Considering College Options

When you think of “college” what does that mean to you? Initial thoughts might center on large state universities, small community colleges and technical schools close to home, or anything in between. Begin the exploration of what it means to go to college by expanding your research to include not only your initial thoughts, but also a wider range of possibilities. There are many ways to earn a college degree. Finding the best fit is a personalized search that can include everything from which majors are offered and what scholarships are available to the availability of a cross-campus transportation shuttle and specific student clubs and activities.

Making the Most of Mentorship

By definition, a mentor is “a trusted counselor or guide.” Some rural and urban schools lack resources in school advising – there just aren’t enough counselors to go around. Finding someone who can provide one-on-one guidance throughout the college application and decision-making process isn’t easy, but it’s important for each student who is thinking about college to not only identify someone who can provide this kind of advice, but also initiate a conversation about mentorship. This person could be a teacher, principal, career or school counselor, coach, tutor, church or community group leader, a neighbor or relative with college experience, or other adult that can answer questions, provide advice, and make connections with possible resources.

Our thought leaders point out that getting urban and rural high school students to college “takes a village.” This happens through partnerships and coordinated initiatives, as well as the initiative of each interested student to get familiar with what college will be like and how the whole process of applying, getting accepted, and choosing a school works.

Resources for Further Reading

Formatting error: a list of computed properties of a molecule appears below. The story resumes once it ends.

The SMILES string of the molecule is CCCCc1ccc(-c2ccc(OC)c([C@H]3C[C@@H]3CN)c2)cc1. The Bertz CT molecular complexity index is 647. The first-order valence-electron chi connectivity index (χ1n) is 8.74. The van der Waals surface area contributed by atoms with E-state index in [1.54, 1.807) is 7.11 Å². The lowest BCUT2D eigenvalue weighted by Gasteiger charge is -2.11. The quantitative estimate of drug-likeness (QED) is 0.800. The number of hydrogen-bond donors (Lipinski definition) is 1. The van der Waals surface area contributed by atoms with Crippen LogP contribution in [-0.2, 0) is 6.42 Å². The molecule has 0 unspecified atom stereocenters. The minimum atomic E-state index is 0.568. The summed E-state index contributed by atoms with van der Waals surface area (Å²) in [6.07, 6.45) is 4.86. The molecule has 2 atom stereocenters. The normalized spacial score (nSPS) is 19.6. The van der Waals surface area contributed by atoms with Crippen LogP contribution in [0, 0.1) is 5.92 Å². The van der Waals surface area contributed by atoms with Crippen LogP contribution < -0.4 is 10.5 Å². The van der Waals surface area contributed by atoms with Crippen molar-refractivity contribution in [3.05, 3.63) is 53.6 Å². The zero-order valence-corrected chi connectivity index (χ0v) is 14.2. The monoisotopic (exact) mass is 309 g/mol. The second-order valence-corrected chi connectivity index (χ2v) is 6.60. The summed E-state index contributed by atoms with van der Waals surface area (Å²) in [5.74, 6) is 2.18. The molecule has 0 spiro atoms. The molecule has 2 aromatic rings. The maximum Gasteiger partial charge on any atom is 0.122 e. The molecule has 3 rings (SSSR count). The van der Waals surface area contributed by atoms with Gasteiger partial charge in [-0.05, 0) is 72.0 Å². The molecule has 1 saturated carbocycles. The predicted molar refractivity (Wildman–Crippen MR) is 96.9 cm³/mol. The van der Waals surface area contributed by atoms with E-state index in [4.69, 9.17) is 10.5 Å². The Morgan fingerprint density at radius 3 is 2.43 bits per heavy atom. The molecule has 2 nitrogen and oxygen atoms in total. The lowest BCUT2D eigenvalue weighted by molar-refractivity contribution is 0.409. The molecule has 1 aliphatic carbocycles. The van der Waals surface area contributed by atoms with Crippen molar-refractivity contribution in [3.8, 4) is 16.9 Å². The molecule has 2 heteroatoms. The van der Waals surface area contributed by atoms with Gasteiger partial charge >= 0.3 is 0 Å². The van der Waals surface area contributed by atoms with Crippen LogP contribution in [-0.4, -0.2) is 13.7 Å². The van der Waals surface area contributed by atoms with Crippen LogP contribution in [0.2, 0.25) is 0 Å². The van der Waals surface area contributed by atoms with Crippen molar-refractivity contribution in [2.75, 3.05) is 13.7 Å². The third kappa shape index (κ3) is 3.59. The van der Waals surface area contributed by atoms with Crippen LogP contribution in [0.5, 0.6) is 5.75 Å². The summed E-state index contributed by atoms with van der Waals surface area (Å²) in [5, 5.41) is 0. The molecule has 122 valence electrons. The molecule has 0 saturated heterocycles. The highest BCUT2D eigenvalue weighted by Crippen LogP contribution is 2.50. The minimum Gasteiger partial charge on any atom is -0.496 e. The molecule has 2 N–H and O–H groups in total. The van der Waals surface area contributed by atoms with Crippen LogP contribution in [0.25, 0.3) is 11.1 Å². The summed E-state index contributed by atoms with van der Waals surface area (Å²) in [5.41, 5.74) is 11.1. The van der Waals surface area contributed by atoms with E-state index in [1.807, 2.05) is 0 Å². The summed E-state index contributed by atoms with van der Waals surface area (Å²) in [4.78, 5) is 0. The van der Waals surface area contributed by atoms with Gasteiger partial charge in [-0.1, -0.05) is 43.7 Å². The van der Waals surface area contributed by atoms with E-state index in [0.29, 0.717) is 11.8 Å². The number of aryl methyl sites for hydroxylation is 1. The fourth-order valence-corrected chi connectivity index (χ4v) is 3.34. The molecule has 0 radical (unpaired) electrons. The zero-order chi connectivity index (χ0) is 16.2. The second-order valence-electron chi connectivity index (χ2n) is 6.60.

In addition to the academic services offered by your high school or college, these resources can be used to augment your efforts to prepare for college-level course work, and gain additional practice with more complex topics.

Urban Education Module – Hosted by Johns Hopkins University, this site provides resources designed to assist school, community, and business partnerships to support the needs of students in K-12 urban school settings.


Rural Education in America – A collection of data resources related to rural student characteristics and enrollment in public and private elementary and secondary schools, provided by the National Center for Education Statistics.


Characteristics of Children’s Families – Research and data related to how characteristics such as family income, ethnicity, and education levels may impact students’ school experiences and outcomes.

Resources for Students in Rural and Underserved Urban Communities

Campus Setting: Rural, Suburban, Urban – Which environment is right for you? The College Board presents some of the key characteristics of colleges situated in different locations prompting topics for further research and ideas about finding your best fit.


Career Planning for High Schoolers – This guide from the Bureau of Labor Statistics shares tips for how all high school students can begin to explore possible careers before entering college, and make college decisions with career preparation in mind.


Overcoming Four Key Challenges to Rural Student Postsecondary Success – This article outlines specific challenges, such as “underpreparedness” and “limited available resources,” and provides specific opportunities for campuses and students to connect and overcome each one.


Urban Upbound – This organization provides assistance, such as financial counseling and employment services, for residents in public housing neighborhoods in New York City, partnering with foundations, businesses and government agencies.


National Writing Project (Urban Education) (Rural Education) – Explore resources for both teachers and students living in different environments, which include an audio author series, book reviews, author interviews, and related research reports.

Resources for Making the Transition to College

College Advising Corps – A national organization affiliated with Americorps and the National Partnership for Educational Access, this group supports the work of high school counselors providing admissions and financial aid guidance to high-need students who are applying to college.


Strive for College – A non-profit student-mentor matching service that partners with colleges to provide admissions advice through an online platform.


CollegePoint – This free college advising service is available for qualified high school students who want help creating a list of target schools, completing applications, exploring financial resources, and learning about college life.


Student Success Agency – On online community offering “college mentoring anywhere at anytime” with resources for teachers, students, and parents. Focused on providing support for goal setting and college decision making.

Let's Keep In Touch

Sign up to receive the latest news in higher education.

Page 1